|Course:||“Rise And Fall of the Slave South,” University of Virginia|
Union troops had finally secured Fort Butler in Donaldsville. Excitement was everywhere. George Smith was one of the proud soldiers who witnessed the raising of the Union flag. The soldiers had worked relentlessly to secure the fort and the moment was very emotional. By late morning the regiment was ready to celebrate. Cannons sounded. The Star Spangled Banner rang loud from the band. Miss Weber smashed a bottle of champagne on the flag and it was raised to high mast. The celebration continued for twenty minutes before Colonel Holcomb made a speech. George Smith was revitalized by his words. He remembered just why he was fighting in the war against the Confederates - to preserve the Union his forefathers had fought so tirelessly for.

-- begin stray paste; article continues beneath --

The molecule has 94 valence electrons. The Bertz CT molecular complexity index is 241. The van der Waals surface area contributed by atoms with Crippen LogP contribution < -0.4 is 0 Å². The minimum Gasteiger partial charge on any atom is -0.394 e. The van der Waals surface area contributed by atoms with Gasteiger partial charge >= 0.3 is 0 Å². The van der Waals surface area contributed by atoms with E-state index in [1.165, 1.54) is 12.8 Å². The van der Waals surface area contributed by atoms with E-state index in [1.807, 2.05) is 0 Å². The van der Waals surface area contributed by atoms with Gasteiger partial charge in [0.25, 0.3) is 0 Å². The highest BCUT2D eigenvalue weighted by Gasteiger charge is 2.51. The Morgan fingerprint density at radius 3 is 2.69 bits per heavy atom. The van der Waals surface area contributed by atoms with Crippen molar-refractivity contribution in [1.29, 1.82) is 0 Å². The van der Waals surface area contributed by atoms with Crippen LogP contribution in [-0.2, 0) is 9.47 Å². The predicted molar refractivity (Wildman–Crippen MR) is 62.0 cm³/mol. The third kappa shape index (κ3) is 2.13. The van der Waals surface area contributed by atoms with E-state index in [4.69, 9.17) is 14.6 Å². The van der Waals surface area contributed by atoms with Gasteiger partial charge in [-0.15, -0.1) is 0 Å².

As the war progressed Union victories accumulated. One reason for this is that the Confederate army did not play the defensive role that they should have. Instead, they often tried to take an offensive role. This lead to a huge number of casualties because new technology allowed defenders to destroy attackers. Although the Confederates won half of the largest battles of the Civil War, they lost twenty thousand more men than the Union army. All the South needed to do was defend their land. They did not need to attack Union forces. Therefore, Confederate generals, many of whom were taught offensive tactics at West Point, may have doomed the Confederacy to defeat by biting off more than they could chew.